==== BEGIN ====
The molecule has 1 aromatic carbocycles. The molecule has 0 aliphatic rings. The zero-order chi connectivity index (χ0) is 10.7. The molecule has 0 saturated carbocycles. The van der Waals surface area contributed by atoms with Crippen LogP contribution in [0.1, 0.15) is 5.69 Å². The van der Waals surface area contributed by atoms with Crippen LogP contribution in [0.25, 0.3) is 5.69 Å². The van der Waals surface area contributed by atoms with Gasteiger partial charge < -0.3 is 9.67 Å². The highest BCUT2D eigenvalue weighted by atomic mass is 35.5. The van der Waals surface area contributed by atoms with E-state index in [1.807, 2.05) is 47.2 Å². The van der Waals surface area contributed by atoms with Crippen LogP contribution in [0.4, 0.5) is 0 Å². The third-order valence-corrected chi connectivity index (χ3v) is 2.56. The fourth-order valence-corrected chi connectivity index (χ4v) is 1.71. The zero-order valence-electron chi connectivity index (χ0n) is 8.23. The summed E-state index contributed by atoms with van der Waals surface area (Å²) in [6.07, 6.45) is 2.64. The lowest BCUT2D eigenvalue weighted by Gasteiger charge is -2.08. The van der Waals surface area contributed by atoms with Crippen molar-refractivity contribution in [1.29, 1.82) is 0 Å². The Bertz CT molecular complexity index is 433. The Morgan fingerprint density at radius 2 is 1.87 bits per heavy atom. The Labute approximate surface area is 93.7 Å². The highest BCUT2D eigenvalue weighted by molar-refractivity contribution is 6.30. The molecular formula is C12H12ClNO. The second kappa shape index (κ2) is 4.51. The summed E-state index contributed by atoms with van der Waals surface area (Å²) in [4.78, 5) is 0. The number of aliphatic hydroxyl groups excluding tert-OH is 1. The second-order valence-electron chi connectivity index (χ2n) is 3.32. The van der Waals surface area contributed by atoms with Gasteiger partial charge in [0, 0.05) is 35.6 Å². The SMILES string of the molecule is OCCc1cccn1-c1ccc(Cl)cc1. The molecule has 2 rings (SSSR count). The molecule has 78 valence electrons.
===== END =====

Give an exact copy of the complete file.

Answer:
The molecule has 1 aromatic carbocycles. The molecule has 0 aliphatic rings. The zero-order chi connectivity index (χ0) is 10.7. The molecule has 0 saturated carbocycles. The van der Waals surface area contributed by atoms with Crippen LogP contribution in [0.1, 0.15) is 5.69 Å². The van der Waals surface area contributed by atoms with Crippen LogP contribution in [0.25, 0.3) is 5.69 Å². The van der Waals surface area contributed by atoms with Gasteiger partial charge < -0.3 is 9.67 Å². The highest BCUT2D eigenvalue weighted by atomic mass is 35.5. The van der Waals surface area contributed by atoms with E-state index in [1.807, 2.05) is 47.2 Å². The van der Waals surface area contributed by atoms with Crippen LogP contribution in [0.4, 0.5) is 0 Å². The third-order valence-corrected chi connectivity index (χ3v) is 2.56. The fourth-order valence-corrected chi connectivity index (χ4v) is 1.71. The zero-order valence-electron chi connectivity index (χ0n) is 8.23. The summed E-state index contributed by atoms with van der Waals surface area (Å²) in [6.07, 6.45) is 2.64. The lowest BCUT2D eigenvalue weighted by Gasteiger charge is -2.08. The van der Waals surface area contributed by atoms with Crippen molar-refractivity contribution in [1.29, 1.82) is 0 Å². The Bertz CT molecular complexity index is 433. The Morgan fingerprint density at radius 2 is 1.87 bits per heavy atom. The Labute approximate surface area is 93.7 Å². The highest BCUT2D eigenvalue weighted by molar-refractivity contribution is 6.30. The molecular formula is C12H12ClNO. The second kappa shape index (κ2) is 4.51. The summed E-state index contributed by atoms with van der Waals surface area (Å²) in [4.78, 5) is 0. The number of aliphatic hydroxyl groups excluding tert-OH is 1. The second-order valence-electron chi connectivity index (χ2n) is 3.32. The van der Waals surface area contributed by atoms with Gasteiger partial charge in [0, 0.05) is 35.6 Å². The SMILES string of the molecule is OCCc1cccn1-c1ccc(Cl)cc1. The molecule has 2 rings (SSSR count). The molecule has 78 valence electrons.